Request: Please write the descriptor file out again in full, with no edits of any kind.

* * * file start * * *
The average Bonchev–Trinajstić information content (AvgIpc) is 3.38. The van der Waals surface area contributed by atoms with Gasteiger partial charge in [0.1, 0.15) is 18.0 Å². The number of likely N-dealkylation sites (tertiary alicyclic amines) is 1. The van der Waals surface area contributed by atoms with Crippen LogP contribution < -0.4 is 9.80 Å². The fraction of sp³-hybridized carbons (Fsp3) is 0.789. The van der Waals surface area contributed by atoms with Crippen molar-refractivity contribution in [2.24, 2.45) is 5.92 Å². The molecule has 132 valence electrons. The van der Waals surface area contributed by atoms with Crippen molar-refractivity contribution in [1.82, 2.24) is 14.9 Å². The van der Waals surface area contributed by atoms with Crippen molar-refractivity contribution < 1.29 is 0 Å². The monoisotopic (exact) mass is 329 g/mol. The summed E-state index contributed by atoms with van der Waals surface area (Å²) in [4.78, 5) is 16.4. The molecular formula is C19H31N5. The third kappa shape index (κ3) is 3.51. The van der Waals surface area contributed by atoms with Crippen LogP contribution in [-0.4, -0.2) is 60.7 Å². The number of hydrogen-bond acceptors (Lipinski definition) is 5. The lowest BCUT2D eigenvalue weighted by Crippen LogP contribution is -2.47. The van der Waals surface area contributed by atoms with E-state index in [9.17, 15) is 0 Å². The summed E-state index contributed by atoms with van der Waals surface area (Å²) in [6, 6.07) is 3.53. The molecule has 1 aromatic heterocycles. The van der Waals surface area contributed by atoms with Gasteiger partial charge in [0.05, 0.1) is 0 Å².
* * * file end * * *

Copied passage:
The average Bonchev–Trinajstić information content (AvgIpc) is 3.38. The van der Waals surface area contributed by atoms with Gasteiger partial charge in [0.1, 0.15) is 18.0 Å². The number of likely N-dealkylation sites (tertiary alicyclic amines) is 1. The van der Waals surface area contributed by atoms with Crippen LogP contribution < -0.4 is 9.80 Å². The fraction of sp³-hybridized carbons (Fsp3) is 0.789. The van der Waals surface area contributed by atoms with Crippen molar-refractivity contribution in [2.24, 2.45) is 5.92 Å². The molecule has 132 valence electrons. The van der Waals surface area contributed by atoms with Crippen molar-refractivity contribution in [1.82, 2.24) is 14.9 Å². The van der Waals surface area contributed by atoms with Crippen molar-refractivity contribution < 1.29 is 0 Å². The monoisotopic (exact) mass is 329 g/mol. The summed E-state index contributed by atoms with van der Waals surface area (Å²) in [4.78, 5) is 16.4. The molecular formula is C19H31N5. The third kappa shape index (κ3) is 3.51. The van der Waals surface area contributed by atoms with Crippen LogP contribution in [-0.4, -0.2) is 60.7 Å². The number of hydrogen-bond acceptors (Lipinski definition) is 5. The lowest BCUT2D eigenvalue weighted by Crippen LogP contribution is -2.47. The van der Waals surface area contributed by atoms with E-state index in [9.17, 15) is 0 Å². The summed E-state index contributed by atoms with van der Waals surface area (Å²) in [6, 6.07) is 3.53. The molecule has 1 aromatic heterocycles. The van der Waals surface area contributed by atoms with Gasteiger partial charge in [0.05, 0.1) is 0 Å².